Tue | May 22, 2018

McIntosh Memorial sings a new tune

Published:Friday | October 14, 2011 | 12:00 AM
Students, teachers and representatives of First Global Bank pose with the new instruments. - Contributed photos
Principal of the McIntosh Memorial Primary School in Settlement, Manchester, Sheron Anderson (left), attempts to play the keyboard as Janice Brooks-Richards, manager of the First Global Bank Mandeville branch, shares the moment.

The faces of students and their teachers of the McIntosh Memorial Primary School in Settlement, Manchester, beamed with delight recently, as they were presented with musical instruments to aid their educational development.

The instruments were donated by financial conglomerate First Global Bank (FGB), a subsidiary of the GraceKennedy Group, through a joint initiative between FGB and the Ministry of Education. McIntosh Memorial Primary is one of six state-run schools in Kingston and St Andrew, Manchester and St James that have benefited from this gesture, costing over J$1,000,000.

Just after devotions on Thursday, a group of female students welcomed and ushered guests into the small room where the official handover took place. Outside, some budding musicians waited patiently with some of the newly donated instruments in their hands.

It was a warm and sunny morning, but the students all seemed oblivious to that, as they were eager to entertain their guests, to demonstrate that they had learnt a few keys since First Global had donated the instruments to the school a week prior to the handover.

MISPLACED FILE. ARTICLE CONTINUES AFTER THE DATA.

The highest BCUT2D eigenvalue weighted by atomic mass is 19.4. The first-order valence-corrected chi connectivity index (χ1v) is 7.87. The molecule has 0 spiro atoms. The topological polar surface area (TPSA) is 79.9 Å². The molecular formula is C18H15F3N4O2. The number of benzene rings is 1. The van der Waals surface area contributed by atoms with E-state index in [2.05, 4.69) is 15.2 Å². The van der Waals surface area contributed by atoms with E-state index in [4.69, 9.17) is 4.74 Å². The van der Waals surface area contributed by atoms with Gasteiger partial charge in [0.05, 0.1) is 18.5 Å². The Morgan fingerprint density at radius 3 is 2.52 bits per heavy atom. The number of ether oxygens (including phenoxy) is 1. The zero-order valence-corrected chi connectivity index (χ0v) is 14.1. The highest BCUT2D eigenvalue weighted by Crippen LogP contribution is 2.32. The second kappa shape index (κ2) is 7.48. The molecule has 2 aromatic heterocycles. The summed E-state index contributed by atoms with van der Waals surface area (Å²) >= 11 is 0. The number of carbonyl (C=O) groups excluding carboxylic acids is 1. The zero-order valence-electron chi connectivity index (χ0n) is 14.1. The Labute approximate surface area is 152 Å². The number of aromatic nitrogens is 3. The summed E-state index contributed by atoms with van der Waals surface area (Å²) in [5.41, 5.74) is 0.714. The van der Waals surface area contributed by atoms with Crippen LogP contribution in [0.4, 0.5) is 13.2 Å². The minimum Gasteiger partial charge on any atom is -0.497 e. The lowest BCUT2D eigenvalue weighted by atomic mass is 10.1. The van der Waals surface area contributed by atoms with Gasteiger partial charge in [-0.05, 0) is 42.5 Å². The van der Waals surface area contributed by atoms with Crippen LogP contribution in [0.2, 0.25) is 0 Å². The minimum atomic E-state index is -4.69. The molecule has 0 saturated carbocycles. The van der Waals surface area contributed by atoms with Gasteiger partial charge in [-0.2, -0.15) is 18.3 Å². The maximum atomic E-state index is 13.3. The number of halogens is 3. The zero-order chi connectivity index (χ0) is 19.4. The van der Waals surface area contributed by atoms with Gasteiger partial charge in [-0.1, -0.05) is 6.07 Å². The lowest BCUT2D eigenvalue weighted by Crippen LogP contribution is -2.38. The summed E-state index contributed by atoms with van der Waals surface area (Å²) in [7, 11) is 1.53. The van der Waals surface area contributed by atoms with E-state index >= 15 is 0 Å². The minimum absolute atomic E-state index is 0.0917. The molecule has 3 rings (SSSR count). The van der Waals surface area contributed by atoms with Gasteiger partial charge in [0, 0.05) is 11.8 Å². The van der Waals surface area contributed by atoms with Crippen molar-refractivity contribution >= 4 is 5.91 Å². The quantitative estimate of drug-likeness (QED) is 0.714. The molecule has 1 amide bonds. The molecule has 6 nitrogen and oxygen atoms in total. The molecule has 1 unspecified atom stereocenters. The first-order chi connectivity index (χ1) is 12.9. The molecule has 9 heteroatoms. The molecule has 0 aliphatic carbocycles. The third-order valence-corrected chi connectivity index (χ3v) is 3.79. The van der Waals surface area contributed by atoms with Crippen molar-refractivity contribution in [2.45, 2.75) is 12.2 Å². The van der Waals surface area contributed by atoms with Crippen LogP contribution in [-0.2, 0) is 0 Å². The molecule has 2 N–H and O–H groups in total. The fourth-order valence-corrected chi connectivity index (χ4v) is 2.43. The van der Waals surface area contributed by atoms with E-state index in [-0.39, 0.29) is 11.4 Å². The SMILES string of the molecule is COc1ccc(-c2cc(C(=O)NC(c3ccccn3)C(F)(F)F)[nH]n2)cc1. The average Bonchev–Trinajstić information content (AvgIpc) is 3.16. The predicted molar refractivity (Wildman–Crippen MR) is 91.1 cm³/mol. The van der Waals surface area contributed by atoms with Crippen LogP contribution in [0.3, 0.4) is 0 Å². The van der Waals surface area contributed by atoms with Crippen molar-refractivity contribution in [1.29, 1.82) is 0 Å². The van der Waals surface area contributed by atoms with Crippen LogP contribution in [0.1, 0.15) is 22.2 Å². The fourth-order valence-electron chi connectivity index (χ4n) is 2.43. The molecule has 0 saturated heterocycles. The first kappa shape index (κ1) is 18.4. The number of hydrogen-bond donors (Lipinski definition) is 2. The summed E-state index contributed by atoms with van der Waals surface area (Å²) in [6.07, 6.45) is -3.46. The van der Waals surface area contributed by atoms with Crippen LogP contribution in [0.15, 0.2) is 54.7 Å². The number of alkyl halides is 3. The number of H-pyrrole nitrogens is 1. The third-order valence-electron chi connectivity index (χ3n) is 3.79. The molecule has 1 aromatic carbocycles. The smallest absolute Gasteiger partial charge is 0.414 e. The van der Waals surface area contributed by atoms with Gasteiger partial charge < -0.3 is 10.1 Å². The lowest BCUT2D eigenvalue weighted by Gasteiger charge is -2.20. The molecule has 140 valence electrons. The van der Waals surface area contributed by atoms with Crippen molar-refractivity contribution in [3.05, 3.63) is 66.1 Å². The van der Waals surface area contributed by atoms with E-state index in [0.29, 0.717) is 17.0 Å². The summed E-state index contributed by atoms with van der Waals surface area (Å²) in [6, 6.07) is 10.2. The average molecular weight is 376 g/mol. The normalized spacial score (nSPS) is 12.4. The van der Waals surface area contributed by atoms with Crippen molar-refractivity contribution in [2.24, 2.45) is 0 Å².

Principal of the school, Sheron Anderson, said she was overwhelmed and very grateful to FGB for choosing her school as one of the recipients.

"We are blessed at McIntosh. God has stretched out His hands in the form of First Global Bank. You are our angels. We are very thankful for this equipment. There is a saying that 'if music be the food of love, then play on' ... and, at McIntosh, we are going to play," Anderson said.

Janice Brooks-Richards, manager of FGB Mandeville branch, said the GraceKennedy Group strongly believes in education. She said that studies had shown that children who were exposed to music from an early age developed better lite-racy and numeracy skills compared to children of the same age, who had no musical exposure.

"When we saw the opportunity to be a part of a programme like this, that would not only improve our children's literacy and numeracy skills, but do so using music, which is part of our culture, we could not pass it up," Brooks-Richards said.